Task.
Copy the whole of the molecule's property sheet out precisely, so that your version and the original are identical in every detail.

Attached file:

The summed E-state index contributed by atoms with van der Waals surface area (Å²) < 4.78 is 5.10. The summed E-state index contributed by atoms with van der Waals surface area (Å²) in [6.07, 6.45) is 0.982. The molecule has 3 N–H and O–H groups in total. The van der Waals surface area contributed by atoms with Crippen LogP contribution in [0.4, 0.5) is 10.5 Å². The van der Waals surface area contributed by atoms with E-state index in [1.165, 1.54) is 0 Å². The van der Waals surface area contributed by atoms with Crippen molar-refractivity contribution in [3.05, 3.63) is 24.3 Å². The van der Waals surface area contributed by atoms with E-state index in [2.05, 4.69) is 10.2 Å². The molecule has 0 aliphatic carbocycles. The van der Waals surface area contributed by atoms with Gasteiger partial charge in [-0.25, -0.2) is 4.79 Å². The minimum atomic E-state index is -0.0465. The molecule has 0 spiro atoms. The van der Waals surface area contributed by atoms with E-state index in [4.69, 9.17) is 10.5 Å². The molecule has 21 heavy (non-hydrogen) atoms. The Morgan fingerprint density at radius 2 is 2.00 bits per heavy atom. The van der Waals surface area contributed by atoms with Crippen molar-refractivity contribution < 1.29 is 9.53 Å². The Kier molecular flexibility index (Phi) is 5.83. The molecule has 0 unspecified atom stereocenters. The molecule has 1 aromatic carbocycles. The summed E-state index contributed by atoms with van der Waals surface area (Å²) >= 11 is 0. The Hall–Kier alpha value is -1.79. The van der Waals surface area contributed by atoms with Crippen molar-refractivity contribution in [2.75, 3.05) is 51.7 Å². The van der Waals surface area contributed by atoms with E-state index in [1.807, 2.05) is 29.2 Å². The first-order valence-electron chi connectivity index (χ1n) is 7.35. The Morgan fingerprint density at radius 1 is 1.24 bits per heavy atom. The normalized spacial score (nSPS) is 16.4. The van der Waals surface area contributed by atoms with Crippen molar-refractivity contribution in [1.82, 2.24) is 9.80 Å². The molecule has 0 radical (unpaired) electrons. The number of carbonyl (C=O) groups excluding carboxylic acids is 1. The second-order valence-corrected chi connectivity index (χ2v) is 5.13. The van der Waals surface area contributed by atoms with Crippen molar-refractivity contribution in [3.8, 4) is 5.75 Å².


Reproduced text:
The summed E-state index contributed by atoms with van der Waals surface area (Å²) < 4.78 is 5.10. The summed E-state index contributed by atoms with van der Waals surface area (Å²) in [6.07, 6.45) is 0.982. The molecule has 3 N–H and O–H groups in total. The van der Waals surface area contributed by atoms with Crippen LogP contribution in [0.4, 0.5) is 10.5 Å². The van der Waals surface area contributed by atoms with E-state index in [1.165, 1.54) is 0 Å². The van der Waals surface area contributed by atoms with Crippen molar-refractivity contribution in [3.05, 3.63) is 24.3 Å². The van der Waals surface area contributed by atoms with E-state index in [2.05, 4.69) is 10.2 Å². The molecule has 0 aliphatic carbocycles. The van der Waals surface area contributed by atoms with Gasteiger partial charge in [-0.25, -0.2) is 4.79 Å². The minimum atomic E-state index is -0.0465. The molecule has 0 spiro atoms. The van der Waals surface area contributed by atoms with E-state index in [4.69, 9.17) is 10.5 Å². The molecule has 21 heavy (non-hydrogen) atoms. The Morgan fingerprint density at radius 2 is 2.00 bits per heavy atom. The van der Waals surface area contributed by atoms with Crippen molar-refractivity contribution < 1.29 is 9.53 Å². The Kier molecular flexibility index (Phi) is 5.83. The molecule has 0 unspecified atom stereocenters. The molecule has 1 aromatic carbocycles. The summed E-state index contributed by atoms with van der Waals surface area (Å²) >= 11 is 0. The Hall–Kier alpha value is -1.79. The van der Waals surface area contributed by atoms with Crippen molar-refractivity contribution in [2.75, 3.05) is 51.7 Å². The van der Waals surface area contributed by atoms with E-state index in [1.807, 2.05) is 29.2 Å². The first-order valence-electron chi connectivity index (χ1n) is 7.35. The Morgan fingerprint density at radius 1 is 1.24 bits per heavy atom. The normalized spacial score (nSPS) is 16.4. The van der Waals surface area contributed by atoms with Crippen molar-refractivity contribution in [1.82, 2.24) is 9.80 Å². The molecule has 0 radical (unpaired) electrons. The number of carbonyl (C=O) groups excluding carboxylic acids is 1. The second-order valence-corrected chi connectivity index (χ2v) is 5.13. The van der Waals surface area contributed by atoms with Crippen molar-refractivity contribution in [3.8, 4) is 5.75 Å².